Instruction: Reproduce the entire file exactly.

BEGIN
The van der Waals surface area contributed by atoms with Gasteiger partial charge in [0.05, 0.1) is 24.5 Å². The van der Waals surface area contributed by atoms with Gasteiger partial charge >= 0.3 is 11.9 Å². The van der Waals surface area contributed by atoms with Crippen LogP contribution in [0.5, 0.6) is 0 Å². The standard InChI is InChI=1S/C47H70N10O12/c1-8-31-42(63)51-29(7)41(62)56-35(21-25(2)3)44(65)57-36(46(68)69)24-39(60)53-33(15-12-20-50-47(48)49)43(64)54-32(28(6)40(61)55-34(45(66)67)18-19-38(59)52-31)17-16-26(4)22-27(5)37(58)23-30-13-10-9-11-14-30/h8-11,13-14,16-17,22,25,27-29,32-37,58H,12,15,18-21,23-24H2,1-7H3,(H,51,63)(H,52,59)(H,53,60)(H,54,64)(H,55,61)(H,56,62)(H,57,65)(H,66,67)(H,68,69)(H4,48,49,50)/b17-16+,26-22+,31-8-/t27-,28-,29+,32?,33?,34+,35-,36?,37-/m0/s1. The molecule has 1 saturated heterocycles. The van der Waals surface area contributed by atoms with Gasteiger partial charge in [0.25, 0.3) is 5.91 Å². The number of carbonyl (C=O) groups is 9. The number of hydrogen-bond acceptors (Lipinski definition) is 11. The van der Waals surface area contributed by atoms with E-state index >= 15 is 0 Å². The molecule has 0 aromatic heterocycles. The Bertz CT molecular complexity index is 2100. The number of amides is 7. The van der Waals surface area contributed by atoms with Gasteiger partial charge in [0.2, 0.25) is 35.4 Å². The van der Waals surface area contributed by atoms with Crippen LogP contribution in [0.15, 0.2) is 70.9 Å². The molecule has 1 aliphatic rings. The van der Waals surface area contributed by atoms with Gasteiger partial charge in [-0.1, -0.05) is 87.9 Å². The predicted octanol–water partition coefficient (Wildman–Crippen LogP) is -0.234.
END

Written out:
The van der Waals surface area contributed by atoms with Gasteiger partial charge in [0.05, 0.1) is 24.5 Å². The van der Waals surface area contributed by atoms with Gasteiger partial charge >= 0.3 is 11.9 Å². The van der Waals surface area contributed by atoms with Crippen LogP contribution in [0.5, 0.6) is 0 Å². The standard InChI is InChI=1S/C47H70N10O12/c1-8-31-42(63)51-29(7)41(62)56-35(21-25(2)3)44(65)57-36(46(68)69)24-39(60)53-33(15-12-20-50-47(48)49)43(64)54-32(28(6)40(61)55-34(45(66)67)18-19-38(59)52-31)17-16-26(4)22-27(5)37(58)23-30-13-10-9-11-14-30/h8-11,13-14,16-17,22,25,27-29,32-37,58H,12,15,18-21,23-24H2,1-7H3,(H,51,63)(H,52,59)(H,53,60)(H,54,64)(H,55,61)(H,56,62)(H,57,65)(H,66,67)(H,68,69)(H4,48,49,50)/b17-16+,26-22+,31-8-/t27-,28-,29+,32?,33?,34+,35-,36?,37-/m0/s1. The molecule has 1 saturated heterocycles. The van der Waals surface area contributed by atoms with Gasteiger partial charge in [0.25, 0.3) is 5.91 Å². The number of carbonyl (C=O) groups is 9. The number of hydrogen-bond acceptors (Lipinski definition) is 11. The van der Waals surface area contributed by atoms with E-state index >= 15 is 0 Å². The molecule has 0 aromatic heterocycles. The Bertz CT molecular complexity index is 2100. The number of amides is 7. The van der Waals surface area contributed by atoms with Gasteiger partial charge in [0.2, 0.25) is 35.4 Å². The van der Waals surface area contributed by atoms with Crippen LogP contribution in [0.15, 0.2) is 70.9 Å². The molecule has 1 aliphatic rings. The van der Waals surface area contributed by atoms with Gasteiger partial charge in [-0.1, -0.05) is 87.9 Å². The predicted octanol–water partition coefficient (Wildman–Crippen LogP) is -0.234.